Saying no can be really hard, especially if you’re not naturally an assertive person. It can bring on anxiety and it can feel like it’s not worth it, but if we do not learn how to say no, we are only hurting ourselves, wasting precious time that could be spent on what really matters.


We don’t get very much time—and we need a lot of it.

We need time to do our usual things and time to take care of ourselves. We need time to just have nothing to do and time to enjoy life. Things like reading books, having family movie nights, taking a walk, escaping to the beach for the day—they just rarely happen because there’s “not enough time.”

The truth is we aren’t always spending our time in the wisest way, and usually it’s because of our inability to or fear of saying no. If we don’t have time to do enjoyable, healthy things, we won’t have the energy to take care of anyone else.

When all of your time is spent making ends meet, crossing tasks off your to do list, catching up, running errands and staying afloat, then you’re going to run out of time and energy and joy. Fast.

If you want more time (or to know what real free time feels like), time to read a book, take a break from your inbox for a few days, time for coffee with a friend, time to enjoy your family or time to soak up a good night’s sleep, then you’re going to have to say no. And you’re going to have to say no a lot. I get it, you’re a nice person and you want to help others.

But think about each “yes” you’ve given out.

Yes, I’ll take that call.

Yes, I’ll bake cookies for the bake sale.

Yes, I’ll sign up to be team mom.

Yes, I can meet you for coffee.

Yes, you can pick my brain.

Yes, you can call me in five minutes.

Yes. Yes. Yes. Yes. Yes.

And what does your family get? Whatever’s left. And what do you get? Absolutely nothing. It’s no way to go, mama.

We’ve all said “yes” to too much before. Usually it’s because of FOMO or obligation or guilt. But this isn’t working out. We have to learn to say no.

If protecting your time is hard for you, I've gotchyo back. Here are some practical ways to start saying no like the boss you are...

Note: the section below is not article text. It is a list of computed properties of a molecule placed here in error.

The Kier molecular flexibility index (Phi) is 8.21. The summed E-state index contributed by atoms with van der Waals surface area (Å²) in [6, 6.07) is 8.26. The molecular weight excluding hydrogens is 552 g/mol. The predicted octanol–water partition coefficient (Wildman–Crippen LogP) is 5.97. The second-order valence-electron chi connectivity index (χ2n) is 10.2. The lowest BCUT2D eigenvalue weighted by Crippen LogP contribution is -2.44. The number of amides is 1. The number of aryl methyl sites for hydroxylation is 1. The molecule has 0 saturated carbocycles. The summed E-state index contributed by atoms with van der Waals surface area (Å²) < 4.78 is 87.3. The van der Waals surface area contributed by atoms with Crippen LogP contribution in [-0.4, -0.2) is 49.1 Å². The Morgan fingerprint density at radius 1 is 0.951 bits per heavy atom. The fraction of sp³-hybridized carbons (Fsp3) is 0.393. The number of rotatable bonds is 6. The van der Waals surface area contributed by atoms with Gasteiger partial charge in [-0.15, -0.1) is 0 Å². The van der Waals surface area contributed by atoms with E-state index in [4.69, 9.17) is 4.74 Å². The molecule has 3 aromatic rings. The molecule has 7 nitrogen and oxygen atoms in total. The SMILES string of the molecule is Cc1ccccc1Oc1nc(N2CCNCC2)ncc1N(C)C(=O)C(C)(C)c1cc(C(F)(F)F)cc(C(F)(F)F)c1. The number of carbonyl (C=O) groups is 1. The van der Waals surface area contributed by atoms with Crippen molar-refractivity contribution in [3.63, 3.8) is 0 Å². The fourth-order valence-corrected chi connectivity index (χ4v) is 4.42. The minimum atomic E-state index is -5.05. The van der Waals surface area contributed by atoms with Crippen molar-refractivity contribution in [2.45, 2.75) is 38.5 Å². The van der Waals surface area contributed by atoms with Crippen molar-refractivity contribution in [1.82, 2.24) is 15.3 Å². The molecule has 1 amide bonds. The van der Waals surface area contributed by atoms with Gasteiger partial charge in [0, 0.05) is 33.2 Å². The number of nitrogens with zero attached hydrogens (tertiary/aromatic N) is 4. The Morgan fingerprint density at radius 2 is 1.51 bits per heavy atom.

1. Check yo’self

Ask yourself a few questions before responding to someone asking if you’re able to do something. Why would you say yes to this? Is it adding to your life in a positive way? Will this help you live on purpose?

2. Let gratitude lead your words

Saying “no” does not mean being a jerk. Let the person know that you are very grateful they thought of you, but you won’t be moving forward. You can even express how exciting something sounds with a “Oh my gosh WOW! Such an amazing opportunity!” and then “but no.” Seriously, I sound sarcastic, but it works and it eases the blow.

3. Don’t say “I don’t have the time right now”

Yeah, you do. We all have the same amount of time and we are in charge of what we spend it on. Don’t patronize the person asking you for some of yours, just be honest. Something like “I’m not giving my time to things like that right now” or “I have other things I need to focus on” will earn you their respect and make a lot more sense than what everyone else says to remove the blame for the “no” they’re dishing out.

4. It’s OK to be brief

Don’t let an awkward silence make you feel the need to fill it. “No” is explanation enough. You don’t owe anyone anything more than that, but you can certainly follow up with “it’s not a good time for me but thanks for thinking of me!” in order to be polite yet concise.

5. Apply essentialism

Greg McKeown, author of the book Essentialism says, “If you don’t prioritize your life someone else will.” He’s right. You’re in charge, so take it! Does this thing fit in with where you’re wanting to go in your life?

Join Motherly